Sakichi Toyoda, the founder of Toyota Industries, is credited with developing the “5 Whys” technique of analysis. Toyoda observed that, through asking “why?” iteratively, we are able to get past the superficial symptoms of an issue and dig deep into the fundamental cause. While the 5 Whys is used extensively in process improvement disciplines such as Lean and Six Sigma, it is also a powerful technique for building understanding, achieving consensus, and aligning teams.
We’ve all been in meetings where no progress was made toward a solution, because we couldn’t even reach agreement on what the problem was. This is one of the most important things I do in my facilitation and consulting work: helping team members get past their preconceptions. Invariably, some participants come into the room with strong opinions about what’s wrong and what needs to be done about it… from their own specific point of view. When these opinions aren’t unanimous, or don’t reflect a deep, holistic understanding of the problem (and potential solutions), they get in the way of the real progress the team desires.
Applying the 5 Whys technique with the team is one way to get past these preconceptions and help the team develop a deeper shared understanding of the problem at hand, and what should be done about it. Let’s look at a simple example. A team has been convened to address recent employee satisfaction issues with your company. The team includes representatives from Human Resources, several functional managers of different groups, an executive sponsor, and a few employee representatives. It’s apparent that several team members have strong opinions on the topic. An employee representative says everyone is under pressure to work too many hours. One manager says they need more staff to address the problem. One manager says we’ve spoiled employees with past concessions and they just need to “suck it up” – and other participants roll their eyes. An HR representative says we need to do another survey. It’s pretty chaotic, and the meeting is just getting started.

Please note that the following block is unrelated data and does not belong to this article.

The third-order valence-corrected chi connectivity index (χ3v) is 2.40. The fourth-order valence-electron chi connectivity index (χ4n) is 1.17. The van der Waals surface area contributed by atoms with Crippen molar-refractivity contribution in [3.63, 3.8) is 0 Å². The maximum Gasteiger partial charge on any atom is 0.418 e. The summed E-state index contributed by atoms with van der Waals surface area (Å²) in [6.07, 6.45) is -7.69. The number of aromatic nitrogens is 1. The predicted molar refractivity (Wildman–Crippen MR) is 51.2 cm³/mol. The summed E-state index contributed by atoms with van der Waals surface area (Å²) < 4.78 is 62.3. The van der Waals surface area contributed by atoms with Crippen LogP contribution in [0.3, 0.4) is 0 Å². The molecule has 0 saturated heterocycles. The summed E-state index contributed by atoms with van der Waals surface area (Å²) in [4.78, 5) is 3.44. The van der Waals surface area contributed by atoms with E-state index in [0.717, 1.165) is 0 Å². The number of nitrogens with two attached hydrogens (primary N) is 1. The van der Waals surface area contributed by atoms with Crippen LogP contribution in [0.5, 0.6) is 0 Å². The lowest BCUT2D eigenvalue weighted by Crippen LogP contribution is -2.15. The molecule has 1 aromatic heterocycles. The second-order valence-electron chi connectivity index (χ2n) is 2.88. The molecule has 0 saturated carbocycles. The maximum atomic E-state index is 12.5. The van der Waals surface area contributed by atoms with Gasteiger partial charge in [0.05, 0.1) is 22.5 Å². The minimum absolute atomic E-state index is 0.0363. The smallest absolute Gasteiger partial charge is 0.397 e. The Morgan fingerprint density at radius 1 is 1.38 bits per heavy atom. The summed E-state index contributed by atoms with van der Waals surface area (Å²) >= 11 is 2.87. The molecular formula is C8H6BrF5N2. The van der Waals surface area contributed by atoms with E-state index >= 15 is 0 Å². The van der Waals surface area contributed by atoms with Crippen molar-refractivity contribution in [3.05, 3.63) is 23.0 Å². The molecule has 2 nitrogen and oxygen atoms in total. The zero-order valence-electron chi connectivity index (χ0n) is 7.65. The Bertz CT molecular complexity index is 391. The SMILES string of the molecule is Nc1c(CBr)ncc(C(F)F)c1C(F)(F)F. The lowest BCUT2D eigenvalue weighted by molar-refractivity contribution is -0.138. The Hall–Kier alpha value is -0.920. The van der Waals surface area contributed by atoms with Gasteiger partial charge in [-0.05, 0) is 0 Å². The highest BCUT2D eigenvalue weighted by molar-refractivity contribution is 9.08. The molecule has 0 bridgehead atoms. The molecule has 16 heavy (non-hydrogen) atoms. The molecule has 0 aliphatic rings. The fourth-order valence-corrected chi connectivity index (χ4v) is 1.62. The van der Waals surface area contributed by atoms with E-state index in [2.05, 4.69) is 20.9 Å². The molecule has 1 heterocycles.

The 5 Whys can help here. Instead of using the 5 Whys to “interrogate” each participant, turn the questions toward the team, and use the technique to surface alternative points of view.
Q1: Why is employee satisfaction falling?
Get one idea from each participant, and capture them on a flip chart or an electronic list everyone can see. Ask if anyone needs clarification on what was meant by any of the answers. Ask the group if anything is missing, or if any of the answers can be consolidated. Allow the team to discuss any suggestions, as this will surface details of where team members agree, and where they don’t. Let’s say one recurring theme is “we’re working too many hours.”
Q2: Why do employees feel they’re working too many hours?
Notice we didn’t immediately jump to “why ARE employees working too many hours?” We’re not assuming this is fact, but we’re acknowledging it’s a perception. Going through the same individual and team brainstorming process, let’s say we uncover “many people are participating in conference calls at all hours of the day and night.”
Q3: Why are there so many conference calls during “off” hours?
One reason that surfaces is “we have to schedule calls so participants in Europe and Asia can join.”
Q4: Why are there meetings with so many international participants?
“Because otherwise no one knows what’s going on.”
Q5: Why don’t groups have visibility of what’s going on internationally?
“Because we don’t trust our systems and reports to give us an accurate picture.” Everyone in the room is nodding at this revelation. Further discussion reveals a shared perception that many inefficiencies and extra work are driven by this issue.
We’ve asked “why” five times. Do we stop here? No! Sometimes it may take a few more iterations to get to potential solutions. But see what we’ve done? We’ve found something the team agrees on, and it’s not a personal indictment of employees or management. It’s an actionable challenge that can be further analyzed and addressed. By leading a collaborative idea generation, discussion, and analysis approach, we’ve defused what could have been an unproductive argument between factions with radically different points of view.
Use the 5 Whys in this way as a method to get the team talking about the stuff that matters… and to get past the “baggage” participants may bring into a meeting.
Question: What other methods have you used to get past preconceptions? You can leave a comment by clicking here.
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